Nothing Sacred: A Journey Beyond Belief
by T.F. Rigelhof
Published by Goose Lane Editions
360 pages, 2004
Even More Blue
Reviewed by Cherie Thiessen
Nothing Sacred expands on an earlier work, A Blue Boy in a Black Dress, and discusses the fate of organized religion in the 21st century. In doing that, it scrutinizes the driving forces of the human spirit. A tall order for a single volume.
This is the kind of book we used to read and discuss at campus beer gardens on Friday nights, arguing well into the night, loving the sounds of our voices and excited by the glimmerings of understanding that were flickering through our minds. You can tell that author T.F. Rigelhof is a teacher; he knows how to get you going. He does this particularly well in the later part of the book, when the autobiographical details come to a halt after his serious stroke and the ideas and conclusions start to build in chapters like "City of Churches," "Catching Fire" and "Anger Management." Many notable quotes appear, the kind you may want to underline or memorize but will definitely want to stop and think about and perhaps even challenge:
Christianity has always been reactive; it improvises responses to events beyond its control.
During the sixty millennia separating us from the earliest decorated grave, humanity has produced on the order of one hundred thousand religions.
The National Post once wrote that: "Rigelhof combines the urgency of good journalism with the depth of a true scholar..." The author describes himself as a person who writes in a way that resists conventional analysis. When you go on Rigelhof's faith you make your own trails; there are no sidewalks.
"Faith is holding on to whatever you can't walk away from, however hard you try to give it up," he writes. Curiously, that is the feeling I had about Nothing Sacred. I couldn't walk away from it, even though initially I kept trying. I didn't find this autobiography as interesting as the first memoir that this work echoes from time to tome. Blue Boy in a Black Dress was written in 1995 and was a Governor General's Award finalist a year later. Now out of print, the content of that book would grip anyone. Written before the upheavals in the Roman Catholic hierarchy and before the widespread revelations of the sexual mistreatment of boys, the memoir explains why the author went from altar boy to seminarian, almost committed suicide and finally left the Catholic church.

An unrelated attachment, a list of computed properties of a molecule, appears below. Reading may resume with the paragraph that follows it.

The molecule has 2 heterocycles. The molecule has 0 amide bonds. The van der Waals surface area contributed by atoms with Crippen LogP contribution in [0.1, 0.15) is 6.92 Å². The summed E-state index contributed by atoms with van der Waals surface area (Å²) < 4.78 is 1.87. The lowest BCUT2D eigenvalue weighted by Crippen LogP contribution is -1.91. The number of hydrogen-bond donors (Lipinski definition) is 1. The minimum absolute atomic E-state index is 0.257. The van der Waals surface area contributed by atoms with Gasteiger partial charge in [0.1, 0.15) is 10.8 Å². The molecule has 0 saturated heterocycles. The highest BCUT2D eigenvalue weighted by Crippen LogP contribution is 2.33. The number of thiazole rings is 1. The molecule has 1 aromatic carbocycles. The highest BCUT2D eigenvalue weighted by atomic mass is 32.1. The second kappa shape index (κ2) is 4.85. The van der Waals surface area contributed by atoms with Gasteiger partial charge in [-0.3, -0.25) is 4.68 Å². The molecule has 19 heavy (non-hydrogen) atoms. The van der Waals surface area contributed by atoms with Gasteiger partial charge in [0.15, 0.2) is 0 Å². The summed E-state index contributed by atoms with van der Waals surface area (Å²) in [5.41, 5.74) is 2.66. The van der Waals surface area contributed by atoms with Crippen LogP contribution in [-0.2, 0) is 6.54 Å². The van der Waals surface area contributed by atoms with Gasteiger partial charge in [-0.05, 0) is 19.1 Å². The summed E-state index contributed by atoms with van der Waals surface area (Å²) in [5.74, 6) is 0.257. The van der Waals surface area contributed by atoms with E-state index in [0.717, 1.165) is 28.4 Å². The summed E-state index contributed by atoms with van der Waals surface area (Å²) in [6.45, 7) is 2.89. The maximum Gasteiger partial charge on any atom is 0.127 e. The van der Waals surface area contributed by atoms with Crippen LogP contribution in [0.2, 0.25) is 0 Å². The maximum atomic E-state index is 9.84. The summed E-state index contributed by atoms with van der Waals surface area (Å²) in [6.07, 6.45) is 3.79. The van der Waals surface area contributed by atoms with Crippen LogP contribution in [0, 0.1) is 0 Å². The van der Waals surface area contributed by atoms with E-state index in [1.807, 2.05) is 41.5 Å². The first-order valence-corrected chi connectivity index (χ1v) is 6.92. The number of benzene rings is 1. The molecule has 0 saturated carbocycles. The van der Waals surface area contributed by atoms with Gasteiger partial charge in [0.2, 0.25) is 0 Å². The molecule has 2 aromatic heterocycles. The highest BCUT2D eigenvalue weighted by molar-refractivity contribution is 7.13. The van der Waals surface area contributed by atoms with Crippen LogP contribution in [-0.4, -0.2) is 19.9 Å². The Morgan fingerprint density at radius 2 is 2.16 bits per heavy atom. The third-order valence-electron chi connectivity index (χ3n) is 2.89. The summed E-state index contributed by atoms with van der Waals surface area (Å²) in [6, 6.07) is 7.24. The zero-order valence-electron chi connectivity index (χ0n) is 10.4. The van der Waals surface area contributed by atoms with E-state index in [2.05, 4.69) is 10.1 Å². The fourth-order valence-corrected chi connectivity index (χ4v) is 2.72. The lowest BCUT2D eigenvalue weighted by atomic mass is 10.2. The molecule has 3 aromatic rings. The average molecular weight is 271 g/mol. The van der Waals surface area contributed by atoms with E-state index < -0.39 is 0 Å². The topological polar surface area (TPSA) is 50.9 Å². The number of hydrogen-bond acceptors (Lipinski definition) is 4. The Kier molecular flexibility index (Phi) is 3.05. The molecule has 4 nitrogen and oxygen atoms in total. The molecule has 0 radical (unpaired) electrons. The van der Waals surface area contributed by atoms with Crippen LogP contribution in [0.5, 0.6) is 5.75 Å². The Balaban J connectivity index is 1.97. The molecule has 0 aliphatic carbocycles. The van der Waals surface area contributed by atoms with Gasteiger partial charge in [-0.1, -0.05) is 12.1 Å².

My vocation and my faith were both dead. I buried them with a piss and a smoke and walked away.
Nothing Sacred owes its existence to the stroke that Rigelhof suffered on January 27, 2003:
My stroke was a small one, a bruising on the left side of the brain that knocked out my right leg and foot for several weeks and caused collateral cerebral damage. Surprisingly, it put me back in direct contact with parts of myself that I had pretty much forgotten. The upshot is Nothing Sacred, a book twice as long as A Blue Boy in a Black Dress, that retains only the parts, thoroughly re-edited, that time and circumstances have not altered ... A Blue Boy in a Black Dress is where I was then; Nothing Sacred is where I am now...
Where he is now is Montreal, teaching the history of religion at Dawson College. He's also a literary essayist and a featured book reviewer for The Globe and Mail. He's the author of six other books, four of them fiction. One imagines his classes at Dawson to be hotbeds of passionate discussion.
The reader may not be driven to devour every page, but may find themselves, like me, reluctant to let the book go. It's the kind of book that may help you recapture those heady student years as you find yourself highlighting passages and lying in wait with your beer for a fellow reader to discuss them with. | September 2004
Cherie Thiessen has been a scriptwriter, playwright, creative writing instructor and -- for the past 10 years -- a travel writer and book reviewer. She was the review columnist for Focus on Women Magazine for eight years and has also written numerous reviews for magazines including Monday Magazine, Pacific Yachting, Cottage Magazine, The Driftwood News, Linnear Reflections and Douglas College's Event Magazine.